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Hardys Stamp Cabernet Sauvignon 2002

Cabernet Sauvignon from Australia
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    Winemaker Notes

    Deep red with purple overtones, the Hardys Stamp of Australia Cabernet Sauvignon displays dominant fruit aromas of cranberry and currant with hints of cinnamon and soft oak. Intense black cherry and plum fruit flavours shape this luscious cabernet.

    Critical Acclaim

    Hardys

    Hardys

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    Hardys, , Australia
    Hardys
    At the tender age of 20, Thomas Hardy, filled with the early pioneering spirit, left his home town of Gittisham, England to carve out his future in the newly established colony of South Australia. Arriving August 18, 1850 Thomas found work tending cattle in the surrounding hills of Adelaide. It was not long before Thomas sought a new challenge and, in an amazing twist of fate that would not be realised for a further 130 years, he moved south to work with a fellow Devonshire man by the name of John Reynell. Helping tend Reynell's recently established orchards and vineyards, Thomas quickly developed a keen understanding for both. This period of his life would serve him well in the years to come. In 1853 Thomas married Johanna and together they purchased a small block of land on the fertile banks of the River Torrens. Thomas' first site was aptly named Bankside.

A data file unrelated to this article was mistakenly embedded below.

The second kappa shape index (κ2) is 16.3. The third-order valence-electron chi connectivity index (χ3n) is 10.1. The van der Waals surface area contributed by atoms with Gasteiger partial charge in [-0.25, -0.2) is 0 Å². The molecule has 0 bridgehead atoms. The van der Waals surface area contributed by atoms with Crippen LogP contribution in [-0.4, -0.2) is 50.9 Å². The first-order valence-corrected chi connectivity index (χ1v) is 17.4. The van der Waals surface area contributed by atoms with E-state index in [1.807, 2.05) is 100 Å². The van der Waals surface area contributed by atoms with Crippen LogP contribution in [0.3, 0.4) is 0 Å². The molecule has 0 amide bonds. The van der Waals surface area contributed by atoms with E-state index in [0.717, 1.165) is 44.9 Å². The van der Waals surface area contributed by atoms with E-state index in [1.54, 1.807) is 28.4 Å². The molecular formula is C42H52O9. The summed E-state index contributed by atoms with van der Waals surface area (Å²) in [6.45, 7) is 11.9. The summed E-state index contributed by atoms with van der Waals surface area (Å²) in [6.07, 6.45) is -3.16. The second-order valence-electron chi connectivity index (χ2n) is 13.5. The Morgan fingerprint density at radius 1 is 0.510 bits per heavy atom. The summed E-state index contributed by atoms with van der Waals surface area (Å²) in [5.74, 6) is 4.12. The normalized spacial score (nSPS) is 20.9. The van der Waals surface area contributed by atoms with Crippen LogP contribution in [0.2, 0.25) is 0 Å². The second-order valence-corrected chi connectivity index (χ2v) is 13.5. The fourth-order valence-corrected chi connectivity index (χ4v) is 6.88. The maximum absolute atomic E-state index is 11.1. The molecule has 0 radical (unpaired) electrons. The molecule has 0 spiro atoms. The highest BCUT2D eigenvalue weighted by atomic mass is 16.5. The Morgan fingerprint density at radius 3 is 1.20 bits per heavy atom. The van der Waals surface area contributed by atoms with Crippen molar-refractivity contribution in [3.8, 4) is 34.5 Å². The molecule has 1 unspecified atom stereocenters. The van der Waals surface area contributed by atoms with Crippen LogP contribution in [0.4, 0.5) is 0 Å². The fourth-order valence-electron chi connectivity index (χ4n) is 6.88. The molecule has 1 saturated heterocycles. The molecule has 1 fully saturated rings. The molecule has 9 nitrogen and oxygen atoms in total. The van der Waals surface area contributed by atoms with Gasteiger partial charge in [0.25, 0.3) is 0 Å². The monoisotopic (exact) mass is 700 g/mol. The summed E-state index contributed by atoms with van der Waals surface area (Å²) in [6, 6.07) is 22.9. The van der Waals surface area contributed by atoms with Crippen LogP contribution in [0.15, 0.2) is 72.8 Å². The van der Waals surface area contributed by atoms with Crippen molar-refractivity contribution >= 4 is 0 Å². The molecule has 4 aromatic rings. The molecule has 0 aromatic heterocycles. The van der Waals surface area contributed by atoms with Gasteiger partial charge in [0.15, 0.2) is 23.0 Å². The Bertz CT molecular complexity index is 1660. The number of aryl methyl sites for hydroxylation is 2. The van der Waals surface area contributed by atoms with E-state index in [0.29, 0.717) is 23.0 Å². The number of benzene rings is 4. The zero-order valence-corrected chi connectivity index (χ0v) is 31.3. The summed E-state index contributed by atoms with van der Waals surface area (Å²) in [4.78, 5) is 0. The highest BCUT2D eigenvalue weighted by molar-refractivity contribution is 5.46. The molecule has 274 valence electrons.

By 1857 Thomas created his first slice of history by shipping two hogsheads of wine to England. This is commonly applauded as marking Australia's entry into the wine export market. With his Bankside cellars expanding throughout the 1860's towards capacity, Thomas looked again for expansion. He headed south to the now famous wine district of McLaren Vale, adding the struggling property of Tintara to his growing portfolio of wineries and vineyards. It was at Tintara that Thomas Hardy's winemaking genius was to be recognised on a world stage. A gold medal in 1882 awarded at the prestigious International Wine Show in Bordeaux, payed tribute to the man and his ability. In 1889 he experienced further international success with a gold medal at the much heralded Paris exhibition.

    Thomas Hardy died two days prior to his 82nd birthday. The world agreed that this man, the founder of Thomas Hardy & Sons, had played one of the most significant roles in the development of the Australian Wine Industry.

    In 1982, 129 years after Thomas Hardy & Sons was founded on the banks of the River Torrens, history turned a full circle with the Hardy family purchasing the Reynella based winery of Walter Reynella & Sons.

    Thomas' family company moved headquarters from Adelaide to Reynella, converting the Reynell homestead and cellars where Thomas had lived and learned his trade, into the head office. An ironic twist of fate.

    Hardys continued to grow and develop throughout the later 20th century culminating with a merger between Thomas Hardy & Sons and Berri Renmano in 1992, forming Australia's second largest wine company.

    Columbia Valley